handmade.network » Forums » Using Quaternions for camera controller
OliverMarsh
Oliver
86 posts / 2 projects

A budding game developer and programmer

#16382 Using Quaternions for camera controller
3 weeks, 5 days ago Edited by Oliver on Sept. 24, 2018, 1:02 a.m. Reason: Initial post

Hi,

I'm making a fps style camera in a 3d game and was learning about Quaternions. I just want the camera to have pitch and heading, but no bank. And not track euler angles over multiple frames. Whats the best way to do this? The code I have looks like this.

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//Get the change in mouse position
V2 diff = normalize(v2_minus(mouseP, state->lastMouseP));

float sensitivity = 3;
float angleX = sensitivity*diff.y*dt;
float angleY = -sensitivity*diff.x*dt;

Quaternion rot = eulerAnglesToQuaternion(angleY, angleX, 0);

//rotate the camera orientation by the change in rotation 
camera.orientation = quaternion_mult(camera.orientation, rot);


I was wondering if this looks correct and is it equivalent to the below code, which is tracking Euler angles over frames.

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    static V2 eulerXY = {};

    float sensitivity = 3;
    float angleX = sensitivity*diff.y*dt;
    float angleY = -sensitivity*diff.x*dt;

    eulerXY.x += angleX;
    eulerXY.y += angleY;

    camera.orientation = eulerAnglesToQuaternion(eulerXY.y, eulerXY.x, 0);
   


Also in the first code snippet, is:
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camera.orientation = quaternion_mult(camera.orientation, rot);


the same as:
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camera.orientation = quaternion_mult(rot, camera.orientation);


Thanks for your help, any info about the best way to use Quaternions would be great.
mrmixer
Simon Anciaux
468 posts
#16414 Using Quaternions for camera controller
3 weeks, 3 days ago

I can't help you much but according to wikipedia, quaternion multiplication isn't commutative.
forkingpaths
Martin Fouilleul
49 posts / 1 project

Sound Engineer / Programmer

#16415 Using Quaternions for camera controller
3 weeks, 3 days ago

Hello Oliver,

Imagine your heading is zero and your pitch is 45 degrees. Now you move the mouse to the left to produce a 90 degrees rotation.

In your second snippet it will be ok, your heading is now 90 and your pitch is still 45.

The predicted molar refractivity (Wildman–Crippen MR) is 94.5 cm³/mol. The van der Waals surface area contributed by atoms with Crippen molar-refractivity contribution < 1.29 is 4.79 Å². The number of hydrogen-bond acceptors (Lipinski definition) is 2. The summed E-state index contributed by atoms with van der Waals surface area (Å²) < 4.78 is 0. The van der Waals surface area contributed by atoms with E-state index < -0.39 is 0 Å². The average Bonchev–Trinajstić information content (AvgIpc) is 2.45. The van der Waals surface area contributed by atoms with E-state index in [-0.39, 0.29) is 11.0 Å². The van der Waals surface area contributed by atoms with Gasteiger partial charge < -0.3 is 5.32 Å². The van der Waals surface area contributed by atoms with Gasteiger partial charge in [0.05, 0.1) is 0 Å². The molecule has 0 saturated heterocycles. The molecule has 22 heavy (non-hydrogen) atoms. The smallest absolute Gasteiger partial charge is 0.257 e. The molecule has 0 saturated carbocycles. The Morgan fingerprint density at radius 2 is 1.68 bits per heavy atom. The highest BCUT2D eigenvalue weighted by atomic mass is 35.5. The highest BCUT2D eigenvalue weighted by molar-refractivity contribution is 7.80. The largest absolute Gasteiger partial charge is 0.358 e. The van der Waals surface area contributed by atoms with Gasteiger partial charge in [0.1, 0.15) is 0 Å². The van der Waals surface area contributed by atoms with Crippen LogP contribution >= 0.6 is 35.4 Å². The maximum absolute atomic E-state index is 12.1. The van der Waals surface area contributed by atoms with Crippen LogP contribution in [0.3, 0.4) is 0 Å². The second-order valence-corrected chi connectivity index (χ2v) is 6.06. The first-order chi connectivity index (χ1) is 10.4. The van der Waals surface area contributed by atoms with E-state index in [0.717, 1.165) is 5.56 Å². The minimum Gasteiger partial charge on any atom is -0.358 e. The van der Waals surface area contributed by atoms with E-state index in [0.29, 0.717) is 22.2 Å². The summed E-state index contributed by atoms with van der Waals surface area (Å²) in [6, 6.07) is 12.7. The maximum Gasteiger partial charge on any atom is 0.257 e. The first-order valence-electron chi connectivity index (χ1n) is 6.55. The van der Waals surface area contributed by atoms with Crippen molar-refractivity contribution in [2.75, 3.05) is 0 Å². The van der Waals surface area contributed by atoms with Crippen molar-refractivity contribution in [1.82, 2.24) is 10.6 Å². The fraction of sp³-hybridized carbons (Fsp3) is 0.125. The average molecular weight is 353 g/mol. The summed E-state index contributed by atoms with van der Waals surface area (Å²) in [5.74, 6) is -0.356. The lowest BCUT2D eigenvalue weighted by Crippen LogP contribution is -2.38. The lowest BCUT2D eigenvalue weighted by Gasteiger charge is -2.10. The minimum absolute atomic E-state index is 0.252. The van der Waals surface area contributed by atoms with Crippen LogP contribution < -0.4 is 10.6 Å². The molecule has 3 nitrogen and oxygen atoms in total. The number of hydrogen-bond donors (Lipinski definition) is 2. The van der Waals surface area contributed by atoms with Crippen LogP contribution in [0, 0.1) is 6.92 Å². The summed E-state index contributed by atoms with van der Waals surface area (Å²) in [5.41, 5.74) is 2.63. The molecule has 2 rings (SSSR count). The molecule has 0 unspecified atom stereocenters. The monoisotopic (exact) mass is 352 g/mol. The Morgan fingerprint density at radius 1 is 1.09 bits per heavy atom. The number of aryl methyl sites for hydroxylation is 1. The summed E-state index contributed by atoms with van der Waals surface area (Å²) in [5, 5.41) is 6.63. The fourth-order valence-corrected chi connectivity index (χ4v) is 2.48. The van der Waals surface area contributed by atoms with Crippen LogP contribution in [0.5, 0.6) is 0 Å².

But in your first snippet the rotation will happen respective to your current orientation, so your new heading is 90 degrees, your new pitch is 0, and your bank is 45 degrees.

So maybe I'm wrong but I think your two snippets are not equivalents. You probably want the second one, because a change in heading always produce a rotation around a vertical axis, whereas your first snippet a change in heading will produce a rotation around an axis which depends on your previous pitch/axis angles.


Martin
forkingpaths
Martin Fouilleul
49 posts / 1 project

Sound Engineer / Programmer

#16416 Using Quaternions for camera controller
3 weeks, 3 days ago

Also, as Simon said, quaternion multiplication is not commutative, since rotations of the unit sphere are not.

For instance, if you reverse my previous example and first rotate 90 degrees to the left, then 45 degrees up, you will end up with a different orientation (ie, heading = 90, pitch = 45, bank = 0).

Martin
OliverMarsh
Oliver
86 posts / 2 projects

A budding game developer and programmer

#16417 Using Quaternions for camera controller
3 weeks, 2 days ago Edited by Oliver on Sept. 26, 2018, 10:02 p.m.

Thanks Martin and Simon,
Yes I think I understand a bit better. The banking is what prompted the question, the camera seemed to introduce bank after looking around, and I couldn't understand why. Could you say the tracking euler angles method has knowledge of the original 'correct' orientation, i.e. looking down the z axis (since we only ever rotate once from this orientation), whereas the first snippet only knows of it's previous frame orientation?

Thanks, Oliver
forkingpaths
Martin Fouilleul
49 posts / 1 project

Sound Engineer / Programmer

#16418 Using Quaternions for camera controller
3 weeks, 2 days ago

Yes you could put it that way.
In the euler angles method you always rotate from an original (x,y,z) basis.
In the quaternion multiplication method, you rotate a basis attached to the camera itself, so the next rotation will happen relative to that new basis, and so on.

Martin